“This is a book meant for lingering, like summer itself, unhurried, with time to spare.”—Maine Sunday Telegram
Nina MacLaughlin captures the essence of summer in this brilliant, beautiful, sensuous, loving meditation.
What is summer made of? The smell of cut grass behind the gasoline of a lawnmower. Ponds, lakes, and oceans. The first swim. A sunburn. A crown you’ve made of flowers. Blackberry bush prickers. Fat red tomatoes sliced thin and salted. First hot dog off the grill. Stargazing, spooning, and sleeping with the windows open. Two bodies, naked and entwined. Throbbing light from fireflies. Nina MacLaughlin’s long essay brims with a searching honesty and insight about what this season has meant in our pasts and what it might mean in our lives ahead.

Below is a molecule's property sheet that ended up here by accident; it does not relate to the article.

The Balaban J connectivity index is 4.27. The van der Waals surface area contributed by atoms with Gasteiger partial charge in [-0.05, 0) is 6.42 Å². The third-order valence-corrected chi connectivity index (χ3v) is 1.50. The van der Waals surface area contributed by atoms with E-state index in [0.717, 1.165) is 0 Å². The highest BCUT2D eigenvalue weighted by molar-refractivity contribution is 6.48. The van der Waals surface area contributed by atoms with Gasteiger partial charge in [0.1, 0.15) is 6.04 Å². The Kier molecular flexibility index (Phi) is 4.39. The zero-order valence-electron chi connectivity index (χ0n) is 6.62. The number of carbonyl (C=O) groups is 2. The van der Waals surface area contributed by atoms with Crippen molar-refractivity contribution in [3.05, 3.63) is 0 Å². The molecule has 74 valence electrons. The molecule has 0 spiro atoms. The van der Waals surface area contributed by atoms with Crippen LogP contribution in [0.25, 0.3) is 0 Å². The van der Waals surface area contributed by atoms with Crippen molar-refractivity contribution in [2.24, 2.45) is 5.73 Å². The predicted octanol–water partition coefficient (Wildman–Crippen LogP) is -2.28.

“One can easily read this sensuous little book in an evening, or dawdle, as I’ve done… Why not stretch the pleasure as MacLaughlin writes of grill smoke and blackberries, of grass wet with morning dew?”
—Joan Silverman, Maine Sunday Telegram
“Nina MacLaughlin’s keepsake of summer illuminates the ephemeral moments and eternal moods of the season that’s always gone too soon, even as it lingers in memory—just like her lovely prose. ”
—James Mustich, 1,000 Books To Read Before You Die
PRAISE FOR MacLAUGHLIN’S Wake, Siren: Ovid Resung
“Nina MacLaughlin has done something audacious. She has invited the female characters in Ovid—daughter, mother, sister, wife, widow, queen, nymph, maenad, monster, even the blind seer Tiresias—to sing through her. Wake, Siren is a stunning and sustained performance, in language bold and lyrical, direct yet sensual, and loaded with natural beauty.”
Mary Norris, Greek to Me
“Vital, vivid, and angry.”
Kirkus, Starred Review
PRAISE FOR MacLAUGHLIN’S Hammer Head: The Making of a Carpenter
“MacLaughlin…is a master writer, with the rare combination of acute observation and astute word choice that characterizes writers like Annie Dillard or Joan Didion.”
The Boston Globe